2. My favorite mulching materials are shredded leaves, especially oak, followed by compost and ground fir bark. We have tons of pine needles available here (Ponderosa pine) but few use them except for winter protection. Black mulch can be made of any number of things, like wood chips or bark, and is dyed black. It can sometimes steal nitrogen from the soil as it decomposes.
3. I don't know if the growth of the palms would be retarded directly by the fabric; the fabric inhibits interaction between the soil (and all that lives there) and the world above. That deprives the soil of organic replenishments as the roots and critters consume them, and eventually the soil begins to die. THAT would retard the growth of your palms.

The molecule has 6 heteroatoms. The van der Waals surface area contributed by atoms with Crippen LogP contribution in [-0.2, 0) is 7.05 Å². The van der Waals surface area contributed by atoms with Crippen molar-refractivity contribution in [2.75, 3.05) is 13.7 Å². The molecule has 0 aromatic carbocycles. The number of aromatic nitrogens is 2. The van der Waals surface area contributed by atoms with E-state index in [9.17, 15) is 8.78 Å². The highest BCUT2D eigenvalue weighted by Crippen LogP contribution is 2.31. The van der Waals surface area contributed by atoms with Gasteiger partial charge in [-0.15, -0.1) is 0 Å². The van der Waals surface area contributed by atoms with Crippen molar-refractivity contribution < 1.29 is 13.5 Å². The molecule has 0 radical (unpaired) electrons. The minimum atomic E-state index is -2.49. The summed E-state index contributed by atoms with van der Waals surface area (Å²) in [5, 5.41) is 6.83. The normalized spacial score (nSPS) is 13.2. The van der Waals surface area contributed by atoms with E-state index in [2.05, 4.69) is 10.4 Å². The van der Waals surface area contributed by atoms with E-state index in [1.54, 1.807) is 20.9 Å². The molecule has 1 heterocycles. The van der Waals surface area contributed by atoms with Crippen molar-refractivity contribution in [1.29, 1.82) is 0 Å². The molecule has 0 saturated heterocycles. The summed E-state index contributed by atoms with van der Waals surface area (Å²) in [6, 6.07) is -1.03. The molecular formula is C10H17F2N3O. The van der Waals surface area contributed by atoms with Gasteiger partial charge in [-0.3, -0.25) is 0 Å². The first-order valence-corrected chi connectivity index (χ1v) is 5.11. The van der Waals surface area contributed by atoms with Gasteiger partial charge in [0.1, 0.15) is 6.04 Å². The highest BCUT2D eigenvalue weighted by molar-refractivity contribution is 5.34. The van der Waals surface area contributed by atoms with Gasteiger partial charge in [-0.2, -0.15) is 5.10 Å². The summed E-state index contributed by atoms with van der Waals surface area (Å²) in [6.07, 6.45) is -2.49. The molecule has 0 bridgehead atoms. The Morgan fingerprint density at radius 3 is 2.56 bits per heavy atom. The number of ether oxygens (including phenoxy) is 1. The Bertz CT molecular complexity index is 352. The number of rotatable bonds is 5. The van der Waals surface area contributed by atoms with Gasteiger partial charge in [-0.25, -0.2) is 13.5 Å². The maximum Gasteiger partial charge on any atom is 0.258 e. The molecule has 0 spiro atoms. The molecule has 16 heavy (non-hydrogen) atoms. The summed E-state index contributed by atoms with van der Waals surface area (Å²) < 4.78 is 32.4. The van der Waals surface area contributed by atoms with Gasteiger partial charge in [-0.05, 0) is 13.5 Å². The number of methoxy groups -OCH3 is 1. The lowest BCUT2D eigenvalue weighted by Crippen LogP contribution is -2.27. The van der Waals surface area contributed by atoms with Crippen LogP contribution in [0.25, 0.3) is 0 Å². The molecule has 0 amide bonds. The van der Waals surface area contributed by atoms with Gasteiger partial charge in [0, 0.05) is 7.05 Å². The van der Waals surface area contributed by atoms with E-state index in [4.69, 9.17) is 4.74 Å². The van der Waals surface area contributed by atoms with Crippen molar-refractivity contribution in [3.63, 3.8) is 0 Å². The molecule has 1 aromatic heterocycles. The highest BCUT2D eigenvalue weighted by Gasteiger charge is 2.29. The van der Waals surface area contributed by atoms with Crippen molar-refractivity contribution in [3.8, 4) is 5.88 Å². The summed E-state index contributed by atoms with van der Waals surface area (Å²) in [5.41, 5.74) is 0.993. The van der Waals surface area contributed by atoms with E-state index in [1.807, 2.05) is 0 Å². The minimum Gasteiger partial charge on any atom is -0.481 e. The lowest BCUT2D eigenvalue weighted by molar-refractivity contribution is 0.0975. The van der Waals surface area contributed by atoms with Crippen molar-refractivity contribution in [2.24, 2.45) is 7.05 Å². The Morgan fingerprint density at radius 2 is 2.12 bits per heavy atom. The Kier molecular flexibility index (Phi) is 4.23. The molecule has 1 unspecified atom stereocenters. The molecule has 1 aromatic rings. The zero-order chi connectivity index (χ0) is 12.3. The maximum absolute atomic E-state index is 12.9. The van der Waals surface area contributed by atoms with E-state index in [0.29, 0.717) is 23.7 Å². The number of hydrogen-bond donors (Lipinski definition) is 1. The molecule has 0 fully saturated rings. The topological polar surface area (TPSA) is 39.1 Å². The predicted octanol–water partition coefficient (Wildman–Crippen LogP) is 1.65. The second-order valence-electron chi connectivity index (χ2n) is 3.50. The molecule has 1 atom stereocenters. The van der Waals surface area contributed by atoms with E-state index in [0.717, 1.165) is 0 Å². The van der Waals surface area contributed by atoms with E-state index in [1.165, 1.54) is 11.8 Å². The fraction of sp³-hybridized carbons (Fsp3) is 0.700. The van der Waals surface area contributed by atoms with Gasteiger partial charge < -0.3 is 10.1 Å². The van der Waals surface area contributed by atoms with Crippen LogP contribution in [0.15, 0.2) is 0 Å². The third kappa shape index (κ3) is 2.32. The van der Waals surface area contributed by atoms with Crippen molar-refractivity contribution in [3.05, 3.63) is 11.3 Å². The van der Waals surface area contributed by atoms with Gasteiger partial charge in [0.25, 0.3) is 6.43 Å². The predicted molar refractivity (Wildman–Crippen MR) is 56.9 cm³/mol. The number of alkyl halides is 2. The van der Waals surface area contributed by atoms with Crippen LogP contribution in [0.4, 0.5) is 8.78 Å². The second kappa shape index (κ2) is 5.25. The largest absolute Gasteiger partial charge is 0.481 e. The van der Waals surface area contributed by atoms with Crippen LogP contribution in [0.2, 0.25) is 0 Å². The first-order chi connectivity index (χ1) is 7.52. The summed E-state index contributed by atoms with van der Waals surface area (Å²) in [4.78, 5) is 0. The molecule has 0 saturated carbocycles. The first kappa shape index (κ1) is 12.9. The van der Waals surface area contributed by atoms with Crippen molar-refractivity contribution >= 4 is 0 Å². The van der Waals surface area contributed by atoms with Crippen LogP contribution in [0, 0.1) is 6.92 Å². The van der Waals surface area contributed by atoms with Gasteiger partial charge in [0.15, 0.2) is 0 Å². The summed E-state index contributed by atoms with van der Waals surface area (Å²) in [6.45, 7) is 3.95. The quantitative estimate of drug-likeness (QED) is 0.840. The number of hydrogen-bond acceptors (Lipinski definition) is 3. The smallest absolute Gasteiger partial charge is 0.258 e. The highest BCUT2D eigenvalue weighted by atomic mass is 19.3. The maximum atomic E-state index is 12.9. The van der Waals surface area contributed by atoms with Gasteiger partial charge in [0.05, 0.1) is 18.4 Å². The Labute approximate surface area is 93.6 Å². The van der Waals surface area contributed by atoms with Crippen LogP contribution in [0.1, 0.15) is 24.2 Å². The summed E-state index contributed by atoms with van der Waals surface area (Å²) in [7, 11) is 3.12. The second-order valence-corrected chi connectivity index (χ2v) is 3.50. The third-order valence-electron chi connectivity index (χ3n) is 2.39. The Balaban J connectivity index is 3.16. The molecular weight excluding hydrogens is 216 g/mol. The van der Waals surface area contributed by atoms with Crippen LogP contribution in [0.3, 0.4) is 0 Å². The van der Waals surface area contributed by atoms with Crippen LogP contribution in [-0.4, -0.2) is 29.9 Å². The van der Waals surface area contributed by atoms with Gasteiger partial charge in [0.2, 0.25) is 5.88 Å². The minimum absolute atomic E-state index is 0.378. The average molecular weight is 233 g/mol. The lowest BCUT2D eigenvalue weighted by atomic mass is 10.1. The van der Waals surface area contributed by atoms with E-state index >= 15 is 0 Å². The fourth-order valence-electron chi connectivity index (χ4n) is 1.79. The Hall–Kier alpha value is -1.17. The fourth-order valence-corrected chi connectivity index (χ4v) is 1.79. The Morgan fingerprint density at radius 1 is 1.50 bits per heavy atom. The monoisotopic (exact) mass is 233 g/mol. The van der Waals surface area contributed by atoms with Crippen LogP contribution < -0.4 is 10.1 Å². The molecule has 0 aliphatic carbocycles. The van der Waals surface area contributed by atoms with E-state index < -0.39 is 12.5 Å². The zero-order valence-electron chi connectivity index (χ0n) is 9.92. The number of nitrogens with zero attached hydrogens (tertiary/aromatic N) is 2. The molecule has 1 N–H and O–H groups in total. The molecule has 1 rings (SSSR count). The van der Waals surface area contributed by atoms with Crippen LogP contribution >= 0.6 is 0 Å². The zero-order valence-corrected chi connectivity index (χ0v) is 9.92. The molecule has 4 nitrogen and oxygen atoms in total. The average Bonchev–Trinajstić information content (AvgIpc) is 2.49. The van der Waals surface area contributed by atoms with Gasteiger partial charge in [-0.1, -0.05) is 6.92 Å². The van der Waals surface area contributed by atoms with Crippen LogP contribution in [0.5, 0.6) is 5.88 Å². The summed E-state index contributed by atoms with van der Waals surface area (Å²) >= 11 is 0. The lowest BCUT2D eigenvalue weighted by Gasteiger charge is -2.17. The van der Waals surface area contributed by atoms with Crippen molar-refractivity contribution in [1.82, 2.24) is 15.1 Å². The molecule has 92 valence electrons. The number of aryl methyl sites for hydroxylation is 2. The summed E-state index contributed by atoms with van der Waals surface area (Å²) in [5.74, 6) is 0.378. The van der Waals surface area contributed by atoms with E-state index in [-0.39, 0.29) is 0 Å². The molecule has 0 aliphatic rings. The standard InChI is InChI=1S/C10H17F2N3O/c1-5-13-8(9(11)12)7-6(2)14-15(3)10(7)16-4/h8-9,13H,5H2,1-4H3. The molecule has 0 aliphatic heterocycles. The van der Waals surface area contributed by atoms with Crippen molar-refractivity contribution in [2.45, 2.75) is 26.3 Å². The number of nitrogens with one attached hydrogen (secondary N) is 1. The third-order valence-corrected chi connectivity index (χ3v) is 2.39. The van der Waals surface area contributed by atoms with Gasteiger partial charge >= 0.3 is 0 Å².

4. The fabric alone (uncovered) would slow the cooling of the soil somewhat, and would hasten the warming of the soil during the day. The trade off isn't worth it.
5. One of the selling points for landscape fabric is water conservation. Preventing drying winds from sucking moisture from the soil leaves more available for other things. A mulch does the same thing. On a heavy soil, overwatering would cause root problems.